Some forms of differential prices based on time are entirely artificial: for instance, telephone companies that charge more for calls made before 6:00pm or 7:00pm. They do this because it is profitable. It lets them charge high prices during the day to business users, while offering cheaper plans to social users later. That being said, there are situations where the economic basis for prices varies considerably depending on time of day (and year). Electricity production is one.
In the future, spikes in electricity demand may be partially mitigated through the combination of variable pricing and smart appliances that can inform users about the costs of operating at different times, or even make autonomous choices to stay within a budget. This video from General Electric provides more information.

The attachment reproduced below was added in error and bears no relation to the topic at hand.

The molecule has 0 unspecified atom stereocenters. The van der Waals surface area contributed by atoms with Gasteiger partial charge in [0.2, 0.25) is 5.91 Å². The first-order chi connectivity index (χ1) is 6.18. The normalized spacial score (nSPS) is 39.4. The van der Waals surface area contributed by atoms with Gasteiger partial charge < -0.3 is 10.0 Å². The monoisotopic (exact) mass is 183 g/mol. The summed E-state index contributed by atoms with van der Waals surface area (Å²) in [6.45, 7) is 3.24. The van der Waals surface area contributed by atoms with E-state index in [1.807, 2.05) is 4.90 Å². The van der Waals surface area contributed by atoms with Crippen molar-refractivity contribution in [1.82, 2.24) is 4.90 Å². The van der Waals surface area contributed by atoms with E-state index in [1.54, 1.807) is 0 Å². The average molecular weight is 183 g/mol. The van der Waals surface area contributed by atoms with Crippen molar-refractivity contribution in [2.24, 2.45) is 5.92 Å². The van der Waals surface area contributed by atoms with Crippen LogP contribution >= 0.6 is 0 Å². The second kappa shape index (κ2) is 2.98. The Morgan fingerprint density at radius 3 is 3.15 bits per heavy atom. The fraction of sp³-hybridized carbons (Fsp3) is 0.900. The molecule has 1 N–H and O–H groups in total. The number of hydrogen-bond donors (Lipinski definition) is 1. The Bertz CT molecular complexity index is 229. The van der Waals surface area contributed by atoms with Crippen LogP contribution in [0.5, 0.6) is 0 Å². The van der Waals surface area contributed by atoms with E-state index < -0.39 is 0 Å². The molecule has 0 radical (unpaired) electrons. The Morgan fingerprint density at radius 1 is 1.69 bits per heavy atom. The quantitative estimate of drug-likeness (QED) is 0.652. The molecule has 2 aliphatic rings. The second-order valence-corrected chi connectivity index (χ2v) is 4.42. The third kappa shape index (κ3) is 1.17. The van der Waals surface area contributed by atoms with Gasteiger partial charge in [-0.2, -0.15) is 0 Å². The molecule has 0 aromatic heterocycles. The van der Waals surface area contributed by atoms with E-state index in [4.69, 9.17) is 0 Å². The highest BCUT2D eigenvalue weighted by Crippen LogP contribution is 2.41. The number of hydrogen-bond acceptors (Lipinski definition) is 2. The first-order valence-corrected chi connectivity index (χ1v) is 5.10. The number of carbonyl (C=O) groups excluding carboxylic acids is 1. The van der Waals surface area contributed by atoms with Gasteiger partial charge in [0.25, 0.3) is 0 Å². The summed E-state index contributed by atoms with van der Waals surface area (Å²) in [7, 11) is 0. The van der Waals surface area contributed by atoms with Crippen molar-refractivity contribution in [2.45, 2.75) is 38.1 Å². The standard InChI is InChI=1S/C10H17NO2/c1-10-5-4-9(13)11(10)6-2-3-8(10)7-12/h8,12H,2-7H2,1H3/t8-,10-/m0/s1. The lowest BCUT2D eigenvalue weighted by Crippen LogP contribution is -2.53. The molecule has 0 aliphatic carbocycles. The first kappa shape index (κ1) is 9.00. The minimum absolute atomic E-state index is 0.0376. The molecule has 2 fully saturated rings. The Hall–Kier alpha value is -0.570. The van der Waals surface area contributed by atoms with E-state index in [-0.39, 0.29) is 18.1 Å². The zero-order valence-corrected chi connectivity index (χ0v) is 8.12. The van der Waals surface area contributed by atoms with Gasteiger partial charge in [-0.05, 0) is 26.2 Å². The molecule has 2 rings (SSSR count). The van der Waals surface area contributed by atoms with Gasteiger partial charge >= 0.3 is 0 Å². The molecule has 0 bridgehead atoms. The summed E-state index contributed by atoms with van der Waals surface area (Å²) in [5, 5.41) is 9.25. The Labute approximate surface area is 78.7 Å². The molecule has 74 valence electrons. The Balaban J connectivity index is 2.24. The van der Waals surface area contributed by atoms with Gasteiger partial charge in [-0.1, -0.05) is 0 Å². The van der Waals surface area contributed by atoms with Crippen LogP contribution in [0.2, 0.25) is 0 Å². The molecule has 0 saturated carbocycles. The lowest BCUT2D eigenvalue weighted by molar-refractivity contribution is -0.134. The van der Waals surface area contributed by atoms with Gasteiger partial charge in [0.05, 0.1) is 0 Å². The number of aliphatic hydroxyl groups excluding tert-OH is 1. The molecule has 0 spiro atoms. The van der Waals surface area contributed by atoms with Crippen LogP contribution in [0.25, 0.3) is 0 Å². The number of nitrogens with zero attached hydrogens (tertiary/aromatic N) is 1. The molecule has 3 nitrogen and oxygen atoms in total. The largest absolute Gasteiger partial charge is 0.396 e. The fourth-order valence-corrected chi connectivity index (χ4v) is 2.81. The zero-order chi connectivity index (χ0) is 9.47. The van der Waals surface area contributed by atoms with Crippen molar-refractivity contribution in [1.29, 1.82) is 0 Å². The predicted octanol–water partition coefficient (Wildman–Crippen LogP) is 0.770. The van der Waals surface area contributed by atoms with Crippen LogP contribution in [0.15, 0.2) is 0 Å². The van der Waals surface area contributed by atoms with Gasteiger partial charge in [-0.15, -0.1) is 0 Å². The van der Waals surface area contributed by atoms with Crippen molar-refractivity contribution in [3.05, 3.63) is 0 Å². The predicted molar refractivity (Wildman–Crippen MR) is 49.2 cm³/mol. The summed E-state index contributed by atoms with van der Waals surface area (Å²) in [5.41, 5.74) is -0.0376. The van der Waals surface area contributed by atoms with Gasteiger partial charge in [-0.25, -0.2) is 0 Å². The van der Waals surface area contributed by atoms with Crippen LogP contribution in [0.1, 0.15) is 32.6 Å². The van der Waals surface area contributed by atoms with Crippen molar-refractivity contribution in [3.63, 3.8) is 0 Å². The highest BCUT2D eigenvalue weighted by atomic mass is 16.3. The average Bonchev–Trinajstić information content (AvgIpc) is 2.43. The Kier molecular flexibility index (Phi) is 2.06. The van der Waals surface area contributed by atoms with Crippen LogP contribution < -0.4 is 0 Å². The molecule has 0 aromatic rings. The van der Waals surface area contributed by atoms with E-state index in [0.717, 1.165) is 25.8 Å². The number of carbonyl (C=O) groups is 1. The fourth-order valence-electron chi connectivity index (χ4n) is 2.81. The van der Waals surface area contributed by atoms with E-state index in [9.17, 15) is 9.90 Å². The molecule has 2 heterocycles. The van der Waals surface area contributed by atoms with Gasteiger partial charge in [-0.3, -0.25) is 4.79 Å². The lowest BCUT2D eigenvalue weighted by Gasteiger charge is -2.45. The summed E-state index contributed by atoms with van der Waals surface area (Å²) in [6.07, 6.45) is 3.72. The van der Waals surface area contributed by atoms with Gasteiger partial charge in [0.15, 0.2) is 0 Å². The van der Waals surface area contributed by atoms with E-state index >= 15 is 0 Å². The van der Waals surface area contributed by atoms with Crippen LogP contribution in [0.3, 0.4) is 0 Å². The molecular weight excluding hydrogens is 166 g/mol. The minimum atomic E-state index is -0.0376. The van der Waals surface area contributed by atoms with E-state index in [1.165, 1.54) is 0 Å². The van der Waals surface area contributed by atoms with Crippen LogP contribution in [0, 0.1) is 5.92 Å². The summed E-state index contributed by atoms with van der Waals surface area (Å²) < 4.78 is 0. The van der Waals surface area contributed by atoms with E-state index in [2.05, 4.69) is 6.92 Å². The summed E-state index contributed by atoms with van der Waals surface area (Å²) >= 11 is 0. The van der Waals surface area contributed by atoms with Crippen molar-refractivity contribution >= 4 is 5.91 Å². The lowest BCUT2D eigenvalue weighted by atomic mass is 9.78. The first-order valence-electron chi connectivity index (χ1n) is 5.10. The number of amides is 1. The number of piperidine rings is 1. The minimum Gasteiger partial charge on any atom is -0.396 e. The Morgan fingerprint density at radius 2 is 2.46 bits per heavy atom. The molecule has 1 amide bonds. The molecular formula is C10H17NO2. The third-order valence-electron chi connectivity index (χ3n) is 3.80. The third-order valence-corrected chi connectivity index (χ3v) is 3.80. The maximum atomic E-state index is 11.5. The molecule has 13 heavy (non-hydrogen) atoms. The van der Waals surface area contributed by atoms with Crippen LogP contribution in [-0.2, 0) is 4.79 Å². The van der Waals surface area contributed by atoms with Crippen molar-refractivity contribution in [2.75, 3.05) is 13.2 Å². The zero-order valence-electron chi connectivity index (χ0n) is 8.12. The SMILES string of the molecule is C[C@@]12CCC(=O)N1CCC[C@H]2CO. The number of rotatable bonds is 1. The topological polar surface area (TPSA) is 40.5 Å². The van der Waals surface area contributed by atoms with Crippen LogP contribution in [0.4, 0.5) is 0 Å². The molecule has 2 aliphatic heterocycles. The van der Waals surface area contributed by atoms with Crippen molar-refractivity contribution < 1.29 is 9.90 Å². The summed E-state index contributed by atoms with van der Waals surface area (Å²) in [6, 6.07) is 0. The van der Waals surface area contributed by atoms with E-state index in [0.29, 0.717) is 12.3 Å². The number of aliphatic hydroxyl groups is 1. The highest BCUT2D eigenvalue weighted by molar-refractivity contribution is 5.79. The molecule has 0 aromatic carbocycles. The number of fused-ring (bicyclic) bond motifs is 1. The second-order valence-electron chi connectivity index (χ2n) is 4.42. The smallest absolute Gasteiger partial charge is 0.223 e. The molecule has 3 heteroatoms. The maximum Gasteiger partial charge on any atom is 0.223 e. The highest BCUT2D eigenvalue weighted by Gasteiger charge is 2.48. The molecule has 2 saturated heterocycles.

While getting rid of daytime minutes would have little real effect on cell phone networks, shifting electricity demand from high-demand to low-demand times could have a significant impact on the electrical system, partly by reducing the need for inefficient ‘peaker’ plants, which top up supply during periods of maximum strain.